Back on board with Shiffman are Marc Rosenberg, Zizzle’s chief marketing officer, Patty Jackson, executive vice president of product development, and Joseph Chiang, the company’s Hong Kong general manager. New to the team is Zizzle co-founder Jeff Hsieh, a Hong Kong toy veteran and owner of Toy Biz Worldwide Inc. Furby’s inventor, Dave Hampton, isn’t on the team, but that’s not dampening expectations for the start-up’s success.
“Their chances are excellent,” says Reyne Rice, toy trend specialist for the Toy Industry Association in New York. “Shiffman has a seasoned staff, super manufacturing partners in the Orient, and a strong history of coming up with incredibly innovative products that both retailers and customers want.”
Shiffman retired as Tiger’s president in 2001. That same year, Furby and Giga Pet sales declined significantly and Hasbro discontinued both. Hasbro, however, plans to release a new, improved Furby by year’s end.
Does this mean Shiffman’s incubating a new line of his own interactive pets? He won’t comment. He does promise excitement, as well as electronics, basic toys, collectibles, figures and items in “many, many other categories.” Licensed products will include children’s role-play wear for Disney’s upcoming film, “The Chronicles of Narnia: The Lion, the Witch and the Wardrobe.”
Plans also call for a return to hand-held games in a big way, Shiffman says enthusiastically. “We think there are different and better approaches to excite and reinvigorate that category, and the retailers we have talked to have agreed 100 percent with what we’re going to be doing with licensing.”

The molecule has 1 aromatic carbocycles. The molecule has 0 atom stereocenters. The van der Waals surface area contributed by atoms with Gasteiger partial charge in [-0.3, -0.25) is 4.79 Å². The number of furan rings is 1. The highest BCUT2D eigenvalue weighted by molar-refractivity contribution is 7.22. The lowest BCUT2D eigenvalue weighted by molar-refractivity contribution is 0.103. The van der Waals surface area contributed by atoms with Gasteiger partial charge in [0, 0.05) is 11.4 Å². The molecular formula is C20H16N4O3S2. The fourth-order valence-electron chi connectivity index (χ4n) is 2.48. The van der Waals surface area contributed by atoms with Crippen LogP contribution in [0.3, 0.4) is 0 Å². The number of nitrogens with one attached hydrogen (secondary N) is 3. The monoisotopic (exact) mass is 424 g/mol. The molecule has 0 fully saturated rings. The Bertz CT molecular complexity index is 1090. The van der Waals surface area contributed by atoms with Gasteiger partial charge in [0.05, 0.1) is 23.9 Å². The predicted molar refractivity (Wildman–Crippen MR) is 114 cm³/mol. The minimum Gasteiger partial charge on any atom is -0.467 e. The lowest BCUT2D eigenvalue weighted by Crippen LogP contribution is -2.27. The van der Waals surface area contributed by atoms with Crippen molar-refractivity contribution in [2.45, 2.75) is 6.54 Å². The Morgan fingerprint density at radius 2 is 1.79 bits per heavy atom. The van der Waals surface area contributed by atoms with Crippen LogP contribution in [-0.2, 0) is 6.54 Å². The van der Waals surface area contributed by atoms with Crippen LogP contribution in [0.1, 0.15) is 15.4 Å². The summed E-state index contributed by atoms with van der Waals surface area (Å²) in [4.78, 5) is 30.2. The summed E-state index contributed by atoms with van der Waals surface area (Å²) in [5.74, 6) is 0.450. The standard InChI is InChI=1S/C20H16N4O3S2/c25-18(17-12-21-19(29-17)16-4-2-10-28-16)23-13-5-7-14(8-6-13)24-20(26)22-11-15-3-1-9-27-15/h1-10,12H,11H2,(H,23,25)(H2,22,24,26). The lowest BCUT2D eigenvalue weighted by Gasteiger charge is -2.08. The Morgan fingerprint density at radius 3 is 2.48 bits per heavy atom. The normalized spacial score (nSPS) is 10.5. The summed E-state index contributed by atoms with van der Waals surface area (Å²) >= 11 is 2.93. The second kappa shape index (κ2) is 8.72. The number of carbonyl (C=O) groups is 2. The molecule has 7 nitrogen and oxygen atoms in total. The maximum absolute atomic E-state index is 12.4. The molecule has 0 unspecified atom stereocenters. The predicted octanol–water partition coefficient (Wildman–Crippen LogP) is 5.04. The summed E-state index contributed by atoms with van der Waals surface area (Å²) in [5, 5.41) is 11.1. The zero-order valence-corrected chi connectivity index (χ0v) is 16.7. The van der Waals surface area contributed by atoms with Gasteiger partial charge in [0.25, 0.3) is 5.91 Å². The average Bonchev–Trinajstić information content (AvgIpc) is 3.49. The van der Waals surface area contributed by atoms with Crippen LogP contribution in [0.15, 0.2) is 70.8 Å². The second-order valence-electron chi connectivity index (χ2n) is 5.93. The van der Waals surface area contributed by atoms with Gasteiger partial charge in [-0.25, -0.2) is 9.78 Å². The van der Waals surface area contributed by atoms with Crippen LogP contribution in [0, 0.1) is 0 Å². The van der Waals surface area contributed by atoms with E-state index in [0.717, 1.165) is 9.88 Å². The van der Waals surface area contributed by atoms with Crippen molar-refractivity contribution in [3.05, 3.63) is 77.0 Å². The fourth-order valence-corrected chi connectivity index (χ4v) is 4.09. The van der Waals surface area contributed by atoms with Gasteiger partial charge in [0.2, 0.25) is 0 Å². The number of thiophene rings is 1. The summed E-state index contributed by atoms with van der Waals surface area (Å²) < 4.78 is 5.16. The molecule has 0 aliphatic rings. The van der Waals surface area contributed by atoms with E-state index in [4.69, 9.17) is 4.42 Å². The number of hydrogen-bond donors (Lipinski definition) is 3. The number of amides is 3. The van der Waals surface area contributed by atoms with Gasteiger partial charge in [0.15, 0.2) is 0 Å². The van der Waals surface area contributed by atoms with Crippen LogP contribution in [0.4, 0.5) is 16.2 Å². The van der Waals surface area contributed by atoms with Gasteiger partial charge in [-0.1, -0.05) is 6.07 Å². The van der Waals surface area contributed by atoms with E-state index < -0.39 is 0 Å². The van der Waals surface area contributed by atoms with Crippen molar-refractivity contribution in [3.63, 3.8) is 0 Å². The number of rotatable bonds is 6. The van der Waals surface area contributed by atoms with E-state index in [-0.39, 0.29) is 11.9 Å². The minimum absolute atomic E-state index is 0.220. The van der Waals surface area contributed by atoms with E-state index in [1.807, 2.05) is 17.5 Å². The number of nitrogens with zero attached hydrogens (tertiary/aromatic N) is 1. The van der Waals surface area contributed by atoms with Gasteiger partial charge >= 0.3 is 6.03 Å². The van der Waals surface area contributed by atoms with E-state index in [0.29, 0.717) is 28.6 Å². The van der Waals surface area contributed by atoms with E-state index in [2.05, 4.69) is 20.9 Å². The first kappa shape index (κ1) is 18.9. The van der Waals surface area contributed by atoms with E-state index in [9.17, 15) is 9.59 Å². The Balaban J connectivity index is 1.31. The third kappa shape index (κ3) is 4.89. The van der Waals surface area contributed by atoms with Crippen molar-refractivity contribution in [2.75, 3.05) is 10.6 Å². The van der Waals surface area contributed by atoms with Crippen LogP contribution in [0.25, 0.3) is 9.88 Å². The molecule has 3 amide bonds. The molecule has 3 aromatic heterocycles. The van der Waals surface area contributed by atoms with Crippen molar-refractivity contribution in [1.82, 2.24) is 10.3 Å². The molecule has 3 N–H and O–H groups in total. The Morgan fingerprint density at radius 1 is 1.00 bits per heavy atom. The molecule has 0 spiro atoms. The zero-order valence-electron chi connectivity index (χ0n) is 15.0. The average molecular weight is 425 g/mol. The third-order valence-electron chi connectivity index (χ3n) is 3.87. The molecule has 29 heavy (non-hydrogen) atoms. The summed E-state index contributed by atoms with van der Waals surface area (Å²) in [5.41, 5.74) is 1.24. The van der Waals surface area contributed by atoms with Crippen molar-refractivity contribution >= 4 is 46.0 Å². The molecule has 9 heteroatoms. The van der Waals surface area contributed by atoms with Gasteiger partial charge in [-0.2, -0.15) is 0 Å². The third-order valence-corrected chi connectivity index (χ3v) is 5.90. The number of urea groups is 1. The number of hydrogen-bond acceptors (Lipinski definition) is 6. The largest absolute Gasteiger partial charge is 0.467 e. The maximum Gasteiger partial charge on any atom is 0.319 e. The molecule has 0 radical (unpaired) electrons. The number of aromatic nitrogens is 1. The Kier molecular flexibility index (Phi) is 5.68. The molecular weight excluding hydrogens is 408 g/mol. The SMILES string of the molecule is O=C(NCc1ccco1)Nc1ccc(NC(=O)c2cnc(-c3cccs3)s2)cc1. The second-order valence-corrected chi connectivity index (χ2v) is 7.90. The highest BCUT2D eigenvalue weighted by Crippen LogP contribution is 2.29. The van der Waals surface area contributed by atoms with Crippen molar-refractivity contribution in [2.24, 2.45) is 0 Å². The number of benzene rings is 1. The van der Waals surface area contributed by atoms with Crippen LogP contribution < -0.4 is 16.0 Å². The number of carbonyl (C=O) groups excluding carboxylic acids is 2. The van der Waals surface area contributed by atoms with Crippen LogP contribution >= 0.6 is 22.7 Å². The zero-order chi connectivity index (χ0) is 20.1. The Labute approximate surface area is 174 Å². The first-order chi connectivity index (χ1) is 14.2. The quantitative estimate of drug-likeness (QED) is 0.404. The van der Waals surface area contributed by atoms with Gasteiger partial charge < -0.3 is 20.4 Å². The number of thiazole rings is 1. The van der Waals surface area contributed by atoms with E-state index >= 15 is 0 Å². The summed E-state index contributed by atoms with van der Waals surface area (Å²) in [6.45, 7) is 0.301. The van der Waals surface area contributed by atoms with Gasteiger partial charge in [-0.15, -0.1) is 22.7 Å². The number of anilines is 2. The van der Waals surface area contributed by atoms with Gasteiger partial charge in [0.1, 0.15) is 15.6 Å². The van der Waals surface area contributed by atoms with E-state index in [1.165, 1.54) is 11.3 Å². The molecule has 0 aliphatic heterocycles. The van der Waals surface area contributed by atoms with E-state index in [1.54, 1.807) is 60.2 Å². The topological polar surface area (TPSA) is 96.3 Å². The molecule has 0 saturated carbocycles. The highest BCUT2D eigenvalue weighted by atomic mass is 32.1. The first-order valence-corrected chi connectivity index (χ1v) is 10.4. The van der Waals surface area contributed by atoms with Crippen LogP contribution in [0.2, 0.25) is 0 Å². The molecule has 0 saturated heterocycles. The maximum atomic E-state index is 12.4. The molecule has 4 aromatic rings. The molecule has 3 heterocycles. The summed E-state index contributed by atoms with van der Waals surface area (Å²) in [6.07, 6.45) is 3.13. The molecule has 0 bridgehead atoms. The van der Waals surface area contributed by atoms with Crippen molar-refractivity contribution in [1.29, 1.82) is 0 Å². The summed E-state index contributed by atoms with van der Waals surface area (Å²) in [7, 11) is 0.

Over the past few years, computer chips and other technologies have decreased in price, he notes. “New technologies are always coming out, too. But whether or not they are appropriate for toys and priced appropriately remains to be seen. You want to be careful not to use technology just for technology’s sake.”
Zizzle will offer a sneak preview of new products in August. The privately owned, Chicago-based company has already introduced products to Target, Kmart, Toys “R” Us and retailers overseas. Marketing will reach beyond traditional venues into such places as the automotive store Pep Boys. Specialty shops should do especially well with Zizzle’s collectibles, which won’t necessarily be high end, Shiffman says.
Well aware of the industry’s current problems related to consolidation and age compression, Shiffman sees tremendous opportunity nonetheless. That’s why he’s back.
“It’s a difficult time for sure, but people are making changes, and that’s what you have to do — you have to change with the environment. I think it’s a real interesting time and it’s still a $20-billion business. We figure there’s a piece of that out there for us.”
Writer's Bio: Zan Dubin Scott is president of ZDS Communications, a public relations, marketing and writing agency specializing in sustainable business, healthcare, arts and entertainment. Zan was a staff writer at The Los Angeles Times for 10 years and continues to report and write for the newspaper and other publications. Read more articles by this author